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The Unlikelies by Carrie Firestone has a cute cover and a jacket blurb that focuses on the standard ‘summer before their senior year of high school’ woes: boyfriend drama and popularity concerns. What it doesn’t detail is the heroin addiction that threatens to kill one of the secondary characers. Sadie reconnects with Alice after they’ve grown apart, but has fond memories of Girl Scouting adventures with Alice and another girl, Izzy. Alice reveals that after becoming addicted to Oxy following a riding accident, Izzy has “been doing heroin pretty much every day, and it’s getting worse.” Izzy disappears when Alice threatens to tell her parents, and Sadie is stunned: “I had a vivid memory of baby-faced Izzy playing tug-of-war in her riding boots and braids at one of our jamborees. I couldn’t believe she was doing heroin.” Alice’s texts to Sadie detail Alice’s fears as Izzy gets worse: “At the hospital. Izzy might be dead. Please come” and later, she asks, “Who overdoses on a Tuesday afternoon?” Alice feels guilty about “allowing” Izzy to disappear, about “letting go away with that hideous dealer,” and is understandably furious with Izzy’s parents, who are so disconnected from their daughter that they don’t realize that she is using until the overdose. “This is hell. Some guy she’s sleeping with called 911 when she turned gray and her lips went blue and she choked on her own vomit . . . I can’t even tell you what it has been like to deal with my best friend nodding off, trying to score smack all day, stealing money from my car, lying, smelling like shit because she never showers. It’s hell.” The group of friends make a dangerous visit to a trap house looking for Izzy, as Alice bluntly reveals that Izzy is probably having sex with whomever will give her heroin. The story concludes with Izzy in rehab in another state, with no clear hope that she will get better, especially since her parents are still in denial and are shamed by the gossip that Izzy’s sexual and addictive behaviors have garnered in the community. Sadie’s heart aches for Alice and Izzy, but how can Alice move on with her life knowing that Izzy is still at risk?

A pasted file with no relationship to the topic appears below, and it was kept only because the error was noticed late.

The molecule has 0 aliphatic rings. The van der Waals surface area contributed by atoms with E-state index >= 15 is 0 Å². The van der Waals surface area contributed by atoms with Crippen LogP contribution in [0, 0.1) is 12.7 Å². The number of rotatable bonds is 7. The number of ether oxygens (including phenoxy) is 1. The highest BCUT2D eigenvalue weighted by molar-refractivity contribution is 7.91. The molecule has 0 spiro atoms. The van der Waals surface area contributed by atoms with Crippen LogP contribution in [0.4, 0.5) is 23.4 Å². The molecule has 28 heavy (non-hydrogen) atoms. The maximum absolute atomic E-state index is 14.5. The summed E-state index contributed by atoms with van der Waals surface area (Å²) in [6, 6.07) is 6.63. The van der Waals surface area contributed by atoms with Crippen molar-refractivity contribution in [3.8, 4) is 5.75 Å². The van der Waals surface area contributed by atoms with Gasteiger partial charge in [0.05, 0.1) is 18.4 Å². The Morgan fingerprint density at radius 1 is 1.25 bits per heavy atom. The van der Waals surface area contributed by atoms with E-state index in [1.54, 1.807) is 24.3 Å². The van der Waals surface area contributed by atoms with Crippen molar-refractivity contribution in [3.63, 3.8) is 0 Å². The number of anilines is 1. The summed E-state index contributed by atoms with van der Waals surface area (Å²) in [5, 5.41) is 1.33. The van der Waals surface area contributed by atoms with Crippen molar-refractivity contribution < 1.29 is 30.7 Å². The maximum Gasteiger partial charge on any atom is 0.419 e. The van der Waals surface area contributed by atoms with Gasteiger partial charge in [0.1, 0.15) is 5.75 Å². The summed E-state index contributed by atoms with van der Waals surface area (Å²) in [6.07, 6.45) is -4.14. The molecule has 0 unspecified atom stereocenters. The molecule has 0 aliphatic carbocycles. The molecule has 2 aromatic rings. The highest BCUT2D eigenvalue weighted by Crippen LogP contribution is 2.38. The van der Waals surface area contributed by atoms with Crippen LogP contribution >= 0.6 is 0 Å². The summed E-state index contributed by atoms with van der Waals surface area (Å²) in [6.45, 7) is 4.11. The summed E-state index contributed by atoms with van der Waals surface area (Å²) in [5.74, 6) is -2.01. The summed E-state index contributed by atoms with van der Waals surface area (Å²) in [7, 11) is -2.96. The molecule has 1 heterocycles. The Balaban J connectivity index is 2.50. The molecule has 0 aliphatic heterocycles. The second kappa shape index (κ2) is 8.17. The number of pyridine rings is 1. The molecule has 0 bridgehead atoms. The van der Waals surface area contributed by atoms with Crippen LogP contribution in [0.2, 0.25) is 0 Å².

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Kayla is a popular and athletic honor student, so when her boyfriend and best friends find her dead of a heroin overdose days before their senior year begins in Cecily Wolfe’s That Night, they are stunned and heartbroken. Some of their classmates are kind, but others are judgmental, and as texts roll in on Cassidy and Sarah’s phones, they discover that not everyone is sympathetic to their loss. What about other teens who have died of drug overdoses, some texts ask. Why didn’t they get any attention? Cass and Sarah have never heard of anyone else dying in this way in their town, but soon they realize that Kayla’s status and background make her stand out as someone worthy of mourning, unlike teens in rougher neighborhoods where the community has come to accept the losses as part of life. Both girls feel guilty, believing that they could have prevented Kayla’s death, as Kayla’s failed attempts to get help from her parents and doctors after a sports injury left her in constant pain and open to self-medicating. A soccer teammate refers to Kayla as a “junkie” during calling hours at the funeral home, and a normally quiet Sarah attacks her, because “Kayla was gone and there was nothing else she could do for her but fight.” Adults tell them to “get on with your life” but their insensitivity reflects the way Kayla’s problems were treated as insignificant while she was alive. Cassidy and Sarah decide that in honor of Kayla, they can bring attention to the kids who are dying without being noticed, to “give them a voice” and start focusing on bringing a stop to heroin availability in their community: “Why the hell did she do it? What would make a girl like Kayla want to, even once? If someone like Kayla could do it, that meant a lot of kids could, kids no one would ever think would use.” Finding Kayla unresponsive at the party, holding her “limp hand between her two, as if she could warm Kayla’s heart through her fingers,” is a memory that Sarah, who had held Kayla while Paul tried to revive her and Cassidy called 911, and the others will carry with them the rest of their lives, but their guilt and questions can’t change the reality of her death.